Urban Assembly Institute of Math and Science for Young Women
Brooklyn NY 11201
Challenges top students, supports kids who need it
Some discipline problems
Urban Assembly Institute of Math and Science for Young Women (UAI), a small middle and high school near Borough Hall’s transportation hub, draws girls from across Brooklyn. It offers a focused track to college without a lot of frills. Many students enter with low reading, writing and math skills, but there are opportunities for high-achievers, including a healthy selection of math courses, an engineering class at nearby NYU Tandon School of Engineering and Advanced Placement Literature.
All 8th graders are offered Regents-level math and science classes. An afterschool program offers Girls Who Code, Green Team, LEGO League and other math and science related activities.
Class size is an average of 25 students and many classrooms have two teachers; a 9th grade algebra class had 13 children at the time of our visit, and some of the upper grades had more than 25 because the older girls are able to handle it, said Principal Kiri Soares, who has been at the school since its founding. The school has three full-time social workers, one guidance counselor, two part-time social workers and interns from Hunter College. Advisors meet with 6th and 9th graders two to three times a week.
During our visit, children worked in small groups on activities such as graphing or peer editing. In an 8th grade English class, a patient teacher led a discussion of the Langston Hughes poem, “I, Too,” allowing children time to reach the conclusion that the poem was written from the viewpoint of an African-American slave. “I think he overcomes,” a girl said, of the slave narrator. “He doesn’t let that define him.”
A course called “Family Life and Sexuality Education” helps students understand puberty and make healthy choices. In a weekly “Power Group”, a counselor or social worker helps students adjust to middle school, learn social skills and address other teen issues. In an after school “Job Club” students open savings accounts, and learn about career options and managing money.
There are few arts during the day, just visual art and movement, however, many middle school students stay after school for theater, guitar, chorus, sports, debate, Step classes and more. High school students tend to branch out into job shadowing, SAT prep, College Now classes, peer leadership and other options.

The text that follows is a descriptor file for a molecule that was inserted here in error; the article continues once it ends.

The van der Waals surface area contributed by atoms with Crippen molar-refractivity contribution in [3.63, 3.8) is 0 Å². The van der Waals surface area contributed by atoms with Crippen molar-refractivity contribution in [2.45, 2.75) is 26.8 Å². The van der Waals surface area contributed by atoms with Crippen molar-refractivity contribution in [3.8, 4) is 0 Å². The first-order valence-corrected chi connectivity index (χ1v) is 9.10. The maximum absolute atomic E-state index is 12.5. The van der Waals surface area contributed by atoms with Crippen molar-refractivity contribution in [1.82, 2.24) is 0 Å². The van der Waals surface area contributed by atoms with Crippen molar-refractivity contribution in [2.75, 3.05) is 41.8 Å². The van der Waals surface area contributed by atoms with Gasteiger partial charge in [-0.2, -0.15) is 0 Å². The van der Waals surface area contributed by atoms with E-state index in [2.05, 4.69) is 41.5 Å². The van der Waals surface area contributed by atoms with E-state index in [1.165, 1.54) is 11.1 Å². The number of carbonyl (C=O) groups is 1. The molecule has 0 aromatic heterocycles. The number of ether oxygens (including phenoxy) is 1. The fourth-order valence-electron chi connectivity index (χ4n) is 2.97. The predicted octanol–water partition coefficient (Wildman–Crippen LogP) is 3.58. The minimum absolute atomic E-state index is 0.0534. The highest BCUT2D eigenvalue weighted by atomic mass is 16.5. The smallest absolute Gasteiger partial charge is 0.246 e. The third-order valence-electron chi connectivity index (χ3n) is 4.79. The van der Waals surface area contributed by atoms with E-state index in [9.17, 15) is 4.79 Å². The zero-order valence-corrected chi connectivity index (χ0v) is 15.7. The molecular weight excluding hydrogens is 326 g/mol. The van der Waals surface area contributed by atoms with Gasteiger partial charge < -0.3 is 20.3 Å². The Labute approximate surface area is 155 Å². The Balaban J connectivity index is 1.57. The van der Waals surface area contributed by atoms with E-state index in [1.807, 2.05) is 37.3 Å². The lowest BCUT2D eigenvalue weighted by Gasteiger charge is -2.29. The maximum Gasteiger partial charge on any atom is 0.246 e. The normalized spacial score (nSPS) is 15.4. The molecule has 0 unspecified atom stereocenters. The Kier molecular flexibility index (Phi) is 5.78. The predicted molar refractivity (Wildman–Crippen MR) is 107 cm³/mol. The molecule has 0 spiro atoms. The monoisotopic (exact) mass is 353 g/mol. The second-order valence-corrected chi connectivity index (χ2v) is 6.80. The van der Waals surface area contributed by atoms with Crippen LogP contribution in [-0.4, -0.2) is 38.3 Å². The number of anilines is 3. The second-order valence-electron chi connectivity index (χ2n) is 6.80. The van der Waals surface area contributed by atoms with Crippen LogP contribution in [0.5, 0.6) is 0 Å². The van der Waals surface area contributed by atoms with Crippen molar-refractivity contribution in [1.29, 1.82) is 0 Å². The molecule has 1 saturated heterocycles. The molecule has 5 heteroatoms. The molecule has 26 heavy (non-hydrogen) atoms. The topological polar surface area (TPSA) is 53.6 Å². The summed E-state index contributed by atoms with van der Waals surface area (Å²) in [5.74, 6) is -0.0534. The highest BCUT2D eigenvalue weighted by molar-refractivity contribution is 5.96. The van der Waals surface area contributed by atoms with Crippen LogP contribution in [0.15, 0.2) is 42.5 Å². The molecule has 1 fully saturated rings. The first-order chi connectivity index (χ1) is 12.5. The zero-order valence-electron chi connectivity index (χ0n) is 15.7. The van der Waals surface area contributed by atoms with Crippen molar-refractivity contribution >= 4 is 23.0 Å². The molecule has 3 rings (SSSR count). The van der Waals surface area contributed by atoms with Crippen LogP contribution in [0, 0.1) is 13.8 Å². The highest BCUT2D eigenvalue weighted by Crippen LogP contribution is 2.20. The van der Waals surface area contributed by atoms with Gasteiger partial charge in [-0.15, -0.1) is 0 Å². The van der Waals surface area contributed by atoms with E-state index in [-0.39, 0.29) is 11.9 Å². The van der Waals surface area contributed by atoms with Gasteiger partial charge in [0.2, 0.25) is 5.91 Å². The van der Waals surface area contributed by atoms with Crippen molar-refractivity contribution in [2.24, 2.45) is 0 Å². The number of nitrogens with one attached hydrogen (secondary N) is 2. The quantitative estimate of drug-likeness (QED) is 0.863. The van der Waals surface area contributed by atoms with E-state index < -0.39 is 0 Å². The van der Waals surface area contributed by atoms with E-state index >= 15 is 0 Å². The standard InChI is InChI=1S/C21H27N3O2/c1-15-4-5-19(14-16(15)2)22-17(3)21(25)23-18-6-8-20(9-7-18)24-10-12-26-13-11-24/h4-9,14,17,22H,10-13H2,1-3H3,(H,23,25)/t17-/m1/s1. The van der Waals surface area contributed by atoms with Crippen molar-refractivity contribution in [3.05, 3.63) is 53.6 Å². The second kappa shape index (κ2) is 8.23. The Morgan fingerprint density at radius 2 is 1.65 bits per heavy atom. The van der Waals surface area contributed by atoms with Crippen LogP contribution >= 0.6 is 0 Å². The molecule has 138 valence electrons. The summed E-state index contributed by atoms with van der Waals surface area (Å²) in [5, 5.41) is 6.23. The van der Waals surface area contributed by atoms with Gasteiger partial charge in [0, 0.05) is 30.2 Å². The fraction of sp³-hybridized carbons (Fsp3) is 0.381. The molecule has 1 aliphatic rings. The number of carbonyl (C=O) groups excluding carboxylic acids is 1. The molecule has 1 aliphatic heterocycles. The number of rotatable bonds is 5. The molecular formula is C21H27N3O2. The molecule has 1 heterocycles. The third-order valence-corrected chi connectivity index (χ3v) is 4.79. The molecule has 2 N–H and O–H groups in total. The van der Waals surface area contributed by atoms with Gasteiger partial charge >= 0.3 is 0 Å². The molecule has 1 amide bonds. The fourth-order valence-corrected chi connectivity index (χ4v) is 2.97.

Nearly 90 percent of graduates are admitted to private and public two- and four-year colleges. This is a feat, given that about one-third of the girls leave after 8th grade and more than 25 of the incoming 9th graders read at about a 2nd grade level, the reading teacher said. She works with them up to three times a week.
The school has grappled with issues of discipline, order and attendance. On the day of our visit, a student spoke rudely about the principal to a visitor, yet the majority of the girls were calmly working together in class. To instill good habits, teachers insist on nonverbal cues that show interest, such as sitting up, and nodding in response to teacher directions.
The school shares the renovated former family court building with Urban Assembly School for Law and Justice and a District 75 school for children with disabilities. Girls in grades 7 to 12 are allowed to go out for lunch with parent permission.
SPECIAL EDUCATION: The building is handicapped accessible. There are team-teaching classes on every grade.
ADMISSIONS: Interview, tour and participation in a group science activity strongly encouraged. The administration looks for enthusiasm about learning and parental support around math and science for girls. For high school, preference is given to continuing 8th graders. (Lydie Raschka, April 2017)
About the students
About the school
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Programs and Admissions
Boys PSAL teams
Girls PSAL teams